FOR many children in Yenda it will take a long time to recover from the March floods that displaced them from their homes and destroyed so many of their possessions.
The disruption of being evacuated and shock of seeing their damaged homes has become evident in many childrens’ concerns over the past six months.
Parents have faced anxious questions about evacuations during heavy rain as well as requests for bunk beds to keep floods away from sleeping youngsters.
Even the most resilient of children have been struggling with the ordeal.
Yenda mother-of-two Anne Rogerson, whose home at the bottom end of Leaver Street was inundated by thigh-deep water during the floods, said her children had lost some precious items despite moving them before evacuating.
Ten-year-old James lost many of his books, which he had tried to save by stacking them on his bed.
“My kids haven’t had any trouble with anxiety or not sleeping but the situation has been very upsetting for them at times,” Mrs Rogerson said.
“The one thing we’ve had with James was that he asked us to buy him a cabin bed, which sits off the ground.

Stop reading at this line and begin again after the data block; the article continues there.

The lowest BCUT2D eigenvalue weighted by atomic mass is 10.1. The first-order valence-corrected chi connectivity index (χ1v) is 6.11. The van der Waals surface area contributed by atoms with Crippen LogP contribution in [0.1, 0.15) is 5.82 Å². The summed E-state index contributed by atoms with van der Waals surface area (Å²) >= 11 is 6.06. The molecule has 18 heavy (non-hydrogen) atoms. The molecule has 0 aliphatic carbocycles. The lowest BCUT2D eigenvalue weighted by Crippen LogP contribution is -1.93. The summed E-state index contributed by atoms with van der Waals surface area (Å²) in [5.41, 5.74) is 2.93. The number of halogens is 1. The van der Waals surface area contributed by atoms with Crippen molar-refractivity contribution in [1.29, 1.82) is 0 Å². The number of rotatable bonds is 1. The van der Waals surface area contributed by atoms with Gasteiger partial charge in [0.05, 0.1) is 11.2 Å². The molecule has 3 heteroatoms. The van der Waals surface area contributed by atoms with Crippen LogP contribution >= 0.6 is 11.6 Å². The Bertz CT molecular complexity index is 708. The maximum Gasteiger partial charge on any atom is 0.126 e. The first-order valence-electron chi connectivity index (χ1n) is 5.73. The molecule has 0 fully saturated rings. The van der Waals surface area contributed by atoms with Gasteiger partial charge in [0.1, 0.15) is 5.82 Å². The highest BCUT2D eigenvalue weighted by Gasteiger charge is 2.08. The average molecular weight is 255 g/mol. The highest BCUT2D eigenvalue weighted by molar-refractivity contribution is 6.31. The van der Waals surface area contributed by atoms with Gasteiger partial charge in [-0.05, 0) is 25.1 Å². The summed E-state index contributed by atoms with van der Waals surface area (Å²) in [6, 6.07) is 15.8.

“The hardest thing for them has been living in a unit in Griffith for the past six months, it’s a bit small when they’re used to having a lot of space and it’s a long way from their friends.”
School has become a sanctuary for some children, with both Yenda Public School and St Therese Primary School offering additional support for their students.
Yenda Public students have been offered access to a counsellor one day a week.
“Initially we had quite a few students being referred to the counsellor to talk about what happened – there’s still a lot of raw emotion about the floods,” principal Derek Noffke said.
St Therese principal Kathy Grant said some children still panicked when it rained.
“Any sort of change affects children’s behaviour – they react differently to things than they would normally,” Mrs Grant said.